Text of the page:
The newest federal budget presented by President Donald Trump dramatically reduces money for grants designed to help low-income students go to college.
The budget would eliminate the Federal Supplemental Educational Opportunity Grants, money for students with exceptional financial need, and proposes a $3.9 billion reduction in Pell Grants, the primary federal college grant program.
Indiana’s Ivy Tech Community College system, the nation’s largest statewide community college system, ranks second in the nation for Pell Grant recipients. In the system, 30,766 students receive over $57 million in Pell Grants.
U.S. Sen. Joe Donnelly (D-Ind.) opposes the cuts.
“Destroying the Pell Grant program is one of the worst ideas you could possibly have,” Donnelly says. “Pell Grant hits right in the sweet spot of working families who are looking to figure out ‘How can I get my kids an education?’”
The Pell Grant program is the largest federal grant program for undergraduate students, according to the National Center for Education Statistics. The program annually provides qualifying students with up to $5,920 for college. Students whose family income is $50,000 a year or less can qualify.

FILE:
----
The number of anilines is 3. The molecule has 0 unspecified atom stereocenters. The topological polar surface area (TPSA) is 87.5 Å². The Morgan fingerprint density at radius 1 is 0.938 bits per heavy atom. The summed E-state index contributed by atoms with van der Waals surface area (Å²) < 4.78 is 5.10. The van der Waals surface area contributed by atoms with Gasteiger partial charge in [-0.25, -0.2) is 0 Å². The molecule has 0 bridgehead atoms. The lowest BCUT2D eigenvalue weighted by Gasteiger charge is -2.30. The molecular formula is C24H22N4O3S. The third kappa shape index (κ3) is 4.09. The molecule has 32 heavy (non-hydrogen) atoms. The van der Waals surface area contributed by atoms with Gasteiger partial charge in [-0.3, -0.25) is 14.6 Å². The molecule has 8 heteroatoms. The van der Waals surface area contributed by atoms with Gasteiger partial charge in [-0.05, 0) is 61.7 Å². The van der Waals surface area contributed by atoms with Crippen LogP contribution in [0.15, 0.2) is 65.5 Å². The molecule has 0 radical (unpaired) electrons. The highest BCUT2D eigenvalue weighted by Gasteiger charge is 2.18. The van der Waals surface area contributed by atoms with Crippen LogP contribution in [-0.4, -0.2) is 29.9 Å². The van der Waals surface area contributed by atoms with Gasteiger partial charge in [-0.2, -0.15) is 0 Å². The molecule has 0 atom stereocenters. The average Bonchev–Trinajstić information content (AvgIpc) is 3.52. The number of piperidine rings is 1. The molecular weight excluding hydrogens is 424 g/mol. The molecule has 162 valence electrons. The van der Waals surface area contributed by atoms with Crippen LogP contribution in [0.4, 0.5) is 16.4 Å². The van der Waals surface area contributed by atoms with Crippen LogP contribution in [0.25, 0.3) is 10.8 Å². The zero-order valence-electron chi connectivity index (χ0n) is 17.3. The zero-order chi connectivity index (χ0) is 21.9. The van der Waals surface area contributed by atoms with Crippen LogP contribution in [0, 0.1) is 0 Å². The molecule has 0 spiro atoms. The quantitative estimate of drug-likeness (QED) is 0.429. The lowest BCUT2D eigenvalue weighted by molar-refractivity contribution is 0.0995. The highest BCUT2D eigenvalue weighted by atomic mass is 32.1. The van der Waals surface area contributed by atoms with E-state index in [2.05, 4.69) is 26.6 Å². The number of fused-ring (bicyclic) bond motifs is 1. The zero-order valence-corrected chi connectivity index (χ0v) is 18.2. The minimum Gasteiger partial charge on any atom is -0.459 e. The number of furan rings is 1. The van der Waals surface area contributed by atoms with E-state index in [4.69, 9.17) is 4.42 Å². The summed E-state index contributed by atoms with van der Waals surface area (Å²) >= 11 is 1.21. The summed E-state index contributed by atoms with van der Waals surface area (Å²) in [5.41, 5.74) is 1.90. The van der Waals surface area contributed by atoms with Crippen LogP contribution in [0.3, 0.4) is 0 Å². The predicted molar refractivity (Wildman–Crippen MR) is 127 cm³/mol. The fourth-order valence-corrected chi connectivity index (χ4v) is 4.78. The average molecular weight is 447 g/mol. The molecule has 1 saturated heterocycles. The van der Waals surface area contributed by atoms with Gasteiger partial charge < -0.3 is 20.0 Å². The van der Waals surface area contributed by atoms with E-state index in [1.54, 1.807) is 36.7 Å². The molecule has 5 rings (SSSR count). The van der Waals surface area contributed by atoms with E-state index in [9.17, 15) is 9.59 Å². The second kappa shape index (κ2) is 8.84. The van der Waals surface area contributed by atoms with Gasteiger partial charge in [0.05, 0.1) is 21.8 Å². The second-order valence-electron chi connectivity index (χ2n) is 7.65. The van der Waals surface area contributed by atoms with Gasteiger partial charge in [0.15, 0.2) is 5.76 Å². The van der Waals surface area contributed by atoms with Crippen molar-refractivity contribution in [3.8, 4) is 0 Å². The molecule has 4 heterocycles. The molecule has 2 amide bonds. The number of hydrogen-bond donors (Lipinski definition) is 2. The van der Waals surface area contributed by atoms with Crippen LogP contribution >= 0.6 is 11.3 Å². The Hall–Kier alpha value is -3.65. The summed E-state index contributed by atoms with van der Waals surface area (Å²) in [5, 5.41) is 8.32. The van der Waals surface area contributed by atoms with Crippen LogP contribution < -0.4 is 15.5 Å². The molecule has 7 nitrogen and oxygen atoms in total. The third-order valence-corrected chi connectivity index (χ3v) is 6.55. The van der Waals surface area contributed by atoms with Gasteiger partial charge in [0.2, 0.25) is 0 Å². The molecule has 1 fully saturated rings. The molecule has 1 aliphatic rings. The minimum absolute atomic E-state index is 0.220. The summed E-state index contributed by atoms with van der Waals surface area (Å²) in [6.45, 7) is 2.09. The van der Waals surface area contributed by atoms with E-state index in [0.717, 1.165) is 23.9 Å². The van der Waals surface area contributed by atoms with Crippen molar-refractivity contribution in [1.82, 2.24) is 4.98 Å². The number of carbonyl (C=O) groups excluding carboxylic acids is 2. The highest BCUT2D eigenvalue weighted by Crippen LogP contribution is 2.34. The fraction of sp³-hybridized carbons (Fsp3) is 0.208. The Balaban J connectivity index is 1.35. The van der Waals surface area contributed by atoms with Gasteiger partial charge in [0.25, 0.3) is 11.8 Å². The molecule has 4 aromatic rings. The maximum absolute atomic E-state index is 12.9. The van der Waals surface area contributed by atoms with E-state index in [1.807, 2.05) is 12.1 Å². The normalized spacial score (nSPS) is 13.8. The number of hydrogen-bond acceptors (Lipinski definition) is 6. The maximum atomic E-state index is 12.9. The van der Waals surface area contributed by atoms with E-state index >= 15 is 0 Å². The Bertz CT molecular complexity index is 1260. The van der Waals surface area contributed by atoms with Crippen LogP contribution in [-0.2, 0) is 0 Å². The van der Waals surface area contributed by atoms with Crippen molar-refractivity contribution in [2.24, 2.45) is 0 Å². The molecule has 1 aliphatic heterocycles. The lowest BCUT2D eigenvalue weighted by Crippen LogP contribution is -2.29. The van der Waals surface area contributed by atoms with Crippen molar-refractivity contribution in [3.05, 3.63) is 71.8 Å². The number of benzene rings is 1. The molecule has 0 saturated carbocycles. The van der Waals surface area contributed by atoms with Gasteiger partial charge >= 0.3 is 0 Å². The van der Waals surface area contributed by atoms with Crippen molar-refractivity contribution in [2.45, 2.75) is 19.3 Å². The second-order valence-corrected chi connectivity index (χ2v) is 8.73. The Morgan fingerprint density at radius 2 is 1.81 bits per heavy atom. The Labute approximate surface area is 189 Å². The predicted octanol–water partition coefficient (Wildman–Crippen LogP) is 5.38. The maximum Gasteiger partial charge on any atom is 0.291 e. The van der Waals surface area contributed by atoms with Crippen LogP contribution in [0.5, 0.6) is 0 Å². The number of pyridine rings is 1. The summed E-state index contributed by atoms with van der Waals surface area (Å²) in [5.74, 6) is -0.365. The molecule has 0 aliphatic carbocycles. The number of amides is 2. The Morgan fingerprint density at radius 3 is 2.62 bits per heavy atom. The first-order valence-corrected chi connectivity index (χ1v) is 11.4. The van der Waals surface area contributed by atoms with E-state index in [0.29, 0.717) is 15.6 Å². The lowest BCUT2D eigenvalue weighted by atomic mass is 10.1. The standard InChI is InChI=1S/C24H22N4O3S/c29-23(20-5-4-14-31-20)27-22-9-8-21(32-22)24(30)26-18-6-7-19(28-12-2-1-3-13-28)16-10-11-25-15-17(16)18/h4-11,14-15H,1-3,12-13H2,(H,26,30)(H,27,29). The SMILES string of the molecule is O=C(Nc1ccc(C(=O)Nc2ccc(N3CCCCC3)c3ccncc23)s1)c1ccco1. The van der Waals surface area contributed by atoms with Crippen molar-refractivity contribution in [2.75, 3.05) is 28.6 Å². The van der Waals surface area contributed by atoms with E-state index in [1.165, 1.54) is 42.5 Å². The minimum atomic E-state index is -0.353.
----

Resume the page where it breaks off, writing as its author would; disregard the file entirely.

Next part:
Muncie Community Schools CFO Bruce Perry resigned Tuesday just two months after he was hired. The announcement came just days after he announced more than $9 million budgeted for building repairs is not actually in the bank.
“It sort of feels like the Muncie financial crisis is like a game of hot potato,” parent Josh Holowell said.
The central Indiana school district of about 5,700 students has seen enrollment drop dramatically in the past five years. Since 2012, district enrollment has gone down by more than 1,000 students.
Far fewer students in the district means far less school funding from the state reaching the district. In Indiana, districts are funded based on per-pupil headcounts taken twice a year. Muncie students carry about $5,000 of state funds to the district with them.
Reagan Roush, center, makes a creamy chicken fajita pasta dish at a weekly cooking skills class at the College Internship Program in Bloomington, Indiana. (Peter Balonon-Rosen/Indiana Public Broadcasting)
Reagan Roush likes things spicy.
“When I make Mexican ground beef, I add an onion and a green pepper and three habanero peppers,” Roush says, with a smile. “And yes, it is hot.”
For Roush, who is diagnosed with autism spectrum disorder, cooking is more than just the steps to a tasty meal. To him, it’s a sign he’s moving toward his ultimate goal: independence.